Most people are familiar with the golden rule of television, or “The Moonlighting Curse,” which is: once you let the two leads of your show sleep together, it’s all over. This is of course referring to Moonlighting, the popular 80’s detective show that launched the career of Bruce Willis and revived the stalling career of Cybill Shepard. Willis and Shepard played two private detective whose love/hate relationship generated the “will they or won’t they” tension that made the show intensely popular. Viewership steadily rose until the 3rd season, when the show peaked in the top 10. At the end of this season, however, the two characters finally consummated their relationship. Many people point to this as the thing that killed the show: without all that sexual tension and chemistry, why would viewers continue to tune in? And indeed, viewership dropped.
However, it wasn’t getting the two leads together that precipitated a ratings decline. In fact, the show was only canceled two years after that peak. The 4th season of the show only saw a slight drop in ratings, in reality. The show still was #12 overall. So what killed the show? The fact that after the writers got the two characters together they just dropped the ball is what killed it. The fourth season of the show saw Shepard becoming pregnant in real life, and as a result she and Willis rarely shared the screen, and the writers had to invent some contrived situation to keep the two leads apart. THAT is what killed the show, not the consummation of the relationship. It’s how the writers handle the aftermath that matters.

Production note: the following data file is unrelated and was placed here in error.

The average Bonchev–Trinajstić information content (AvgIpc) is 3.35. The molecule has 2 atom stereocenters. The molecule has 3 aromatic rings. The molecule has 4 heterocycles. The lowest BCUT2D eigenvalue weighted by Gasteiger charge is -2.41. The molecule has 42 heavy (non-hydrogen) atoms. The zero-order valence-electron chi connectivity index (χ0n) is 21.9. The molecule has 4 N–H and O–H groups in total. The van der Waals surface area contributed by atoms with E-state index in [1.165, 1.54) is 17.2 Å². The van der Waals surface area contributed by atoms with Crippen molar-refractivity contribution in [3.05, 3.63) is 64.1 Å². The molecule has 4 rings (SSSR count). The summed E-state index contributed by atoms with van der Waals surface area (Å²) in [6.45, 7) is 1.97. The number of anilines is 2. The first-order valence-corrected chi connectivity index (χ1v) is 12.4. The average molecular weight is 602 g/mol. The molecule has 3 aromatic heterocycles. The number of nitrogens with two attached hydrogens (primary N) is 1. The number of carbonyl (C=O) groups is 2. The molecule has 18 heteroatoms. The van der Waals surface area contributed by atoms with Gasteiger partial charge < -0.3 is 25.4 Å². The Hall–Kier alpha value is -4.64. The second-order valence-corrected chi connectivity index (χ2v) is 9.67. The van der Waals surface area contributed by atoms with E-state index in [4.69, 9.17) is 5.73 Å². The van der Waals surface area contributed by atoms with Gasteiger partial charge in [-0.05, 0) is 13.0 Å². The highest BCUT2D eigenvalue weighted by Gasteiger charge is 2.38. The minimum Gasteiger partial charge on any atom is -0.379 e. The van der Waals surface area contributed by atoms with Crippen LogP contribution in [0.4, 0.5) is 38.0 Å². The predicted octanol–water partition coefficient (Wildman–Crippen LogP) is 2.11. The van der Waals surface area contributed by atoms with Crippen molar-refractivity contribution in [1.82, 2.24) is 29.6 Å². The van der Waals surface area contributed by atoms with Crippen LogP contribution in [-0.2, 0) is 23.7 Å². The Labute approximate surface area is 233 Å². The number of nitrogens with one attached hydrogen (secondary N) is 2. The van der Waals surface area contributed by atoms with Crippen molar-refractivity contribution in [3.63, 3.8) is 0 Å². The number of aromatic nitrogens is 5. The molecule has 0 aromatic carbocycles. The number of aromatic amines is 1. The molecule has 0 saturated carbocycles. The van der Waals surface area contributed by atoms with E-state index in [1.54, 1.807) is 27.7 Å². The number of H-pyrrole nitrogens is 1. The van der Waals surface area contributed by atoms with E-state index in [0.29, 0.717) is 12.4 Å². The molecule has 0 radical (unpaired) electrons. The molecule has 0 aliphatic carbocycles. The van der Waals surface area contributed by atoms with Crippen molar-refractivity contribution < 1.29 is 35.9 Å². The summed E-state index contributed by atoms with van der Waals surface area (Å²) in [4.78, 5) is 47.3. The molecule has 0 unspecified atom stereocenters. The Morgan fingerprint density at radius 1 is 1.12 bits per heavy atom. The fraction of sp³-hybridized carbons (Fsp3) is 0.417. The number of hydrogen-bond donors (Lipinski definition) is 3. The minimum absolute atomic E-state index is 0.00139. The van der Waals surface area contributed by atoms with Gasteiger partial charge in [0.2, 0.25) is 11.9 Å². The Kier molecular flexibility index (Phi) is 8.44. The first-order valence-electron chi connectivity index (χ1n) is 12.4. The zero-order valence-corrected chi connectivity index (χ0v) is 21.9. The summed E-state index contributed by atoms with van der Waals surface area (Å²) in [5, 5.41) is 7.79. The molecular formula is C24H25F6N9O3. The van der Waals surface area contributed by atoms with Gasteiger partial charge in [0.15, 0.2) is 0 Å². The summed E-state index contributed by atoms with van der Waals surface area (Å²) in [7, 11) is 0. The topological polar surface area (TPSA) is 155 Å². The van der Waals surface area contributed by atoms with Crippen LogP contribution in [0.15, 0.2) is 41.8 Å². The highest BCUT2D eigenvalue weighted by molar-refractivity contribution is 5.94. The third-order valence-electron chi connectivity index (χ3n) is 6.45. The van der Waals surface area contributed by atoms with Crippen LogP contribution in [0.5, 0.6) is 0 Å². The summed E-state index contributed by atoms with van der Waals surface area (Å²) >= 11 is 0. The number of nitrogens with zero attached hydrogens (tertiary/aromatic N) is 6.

A perfect example is the show Castle, currently on ABC. That show, too, relied heavily on the “will they or won’t they” formula. And when the writers finally got the two characters together, they went for it. They didn’t try to recapture the formal sexual chemistry; they transformed the relationship and moved it forward, which is what viewers want to see and exactly where Moonlighting failed.